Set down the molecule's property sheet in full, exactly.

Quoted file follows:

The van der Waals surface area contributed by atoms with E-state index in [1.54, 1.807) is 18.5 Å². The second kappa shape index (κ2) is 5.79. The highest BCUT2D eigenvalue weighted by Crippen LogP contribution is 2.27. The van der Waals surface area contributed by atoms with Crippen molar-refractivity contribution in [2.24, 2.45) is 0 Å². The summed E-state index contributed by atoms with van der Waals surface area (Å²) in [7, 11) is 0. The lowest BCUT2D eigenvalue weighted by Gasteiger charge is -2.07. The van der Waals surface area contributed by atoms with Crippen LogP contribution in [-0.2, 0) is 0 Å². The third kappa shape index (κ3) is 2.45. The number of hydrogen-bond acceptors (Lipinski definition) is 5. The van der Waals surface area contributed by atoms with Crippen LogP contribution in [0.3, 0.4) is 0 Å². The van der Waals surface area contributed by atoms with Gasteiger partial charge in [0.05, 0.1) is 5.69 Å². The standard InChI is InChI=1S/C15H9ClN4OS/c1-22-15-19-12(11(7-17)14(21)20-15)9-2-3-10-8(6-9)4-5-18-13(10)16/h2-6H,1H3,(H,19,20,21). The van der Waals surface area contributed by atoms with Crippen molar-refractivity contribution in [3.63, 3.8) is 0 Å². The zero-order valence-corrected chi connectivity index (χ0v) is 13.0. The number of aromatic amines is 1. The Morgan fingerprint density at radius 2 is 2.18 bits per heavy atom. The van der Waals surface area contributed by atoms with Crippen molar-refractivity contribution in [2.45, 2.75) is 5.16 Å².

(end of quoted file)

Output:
The van der Waals surface area contributed by atoms with E-state index in [1.54, 1.807) is 18.5 Å². The second kappa shape index (κ2) is 5.79. The highest BCUT2D eigenvalue weighted by Crippen LogP contribution is 2.27. The van der Waals surface area contributed by atoms with Crippen molar-refractivity contribution in [2.24, 2.45) is 0 Å². The summed E-state index contributed by atoms with van der Waals surface area (Å²) in [7, 11) is 0. The lowest BCUT2D eigenvalue weighted by Gasteiger charge is -2.07. The van der Waals surface area contributed by atoms with Crippen LogP contribution in [-0.2, 0) is 0 Å². The third kappa shape index (κ3) is 2.45. The number of hydrogen-bond acceptors (Lipinski definition) is 5. The van der Waals surface area contributed by atoms with Crippen LogP contribution in [0.3, 0.4) is 0 Å². The van der Waals surface area contributed by atoms with Gasteiger partial charge in [0.05, 0.1) is 5.69 Å². The standard InChI is InChI=1S/C15H9ClN4OS/c1-22-15-19-12(11(7-17)14(21)20-15)9-2-3-10-8(6-9)4-5-18-13(10)16/h2-6H,1H3,(H,19,20,21). The van der Waals surface area contributed by atoms with Crippen molar-refractivity contribution in [3.63, 3.8) is 0 Å². The zero-order valence-corrected chi connectivity index (χ0v) is 13.0. The number of aromatic amines is 1. The Morgan fingerprint density at radius 2 is 2.18 bits per heavy atom. The van der Waals surface area contributed by atoms with Crippen molar-refractivity contribution in [2.45, 2.75) is 5.16 Å².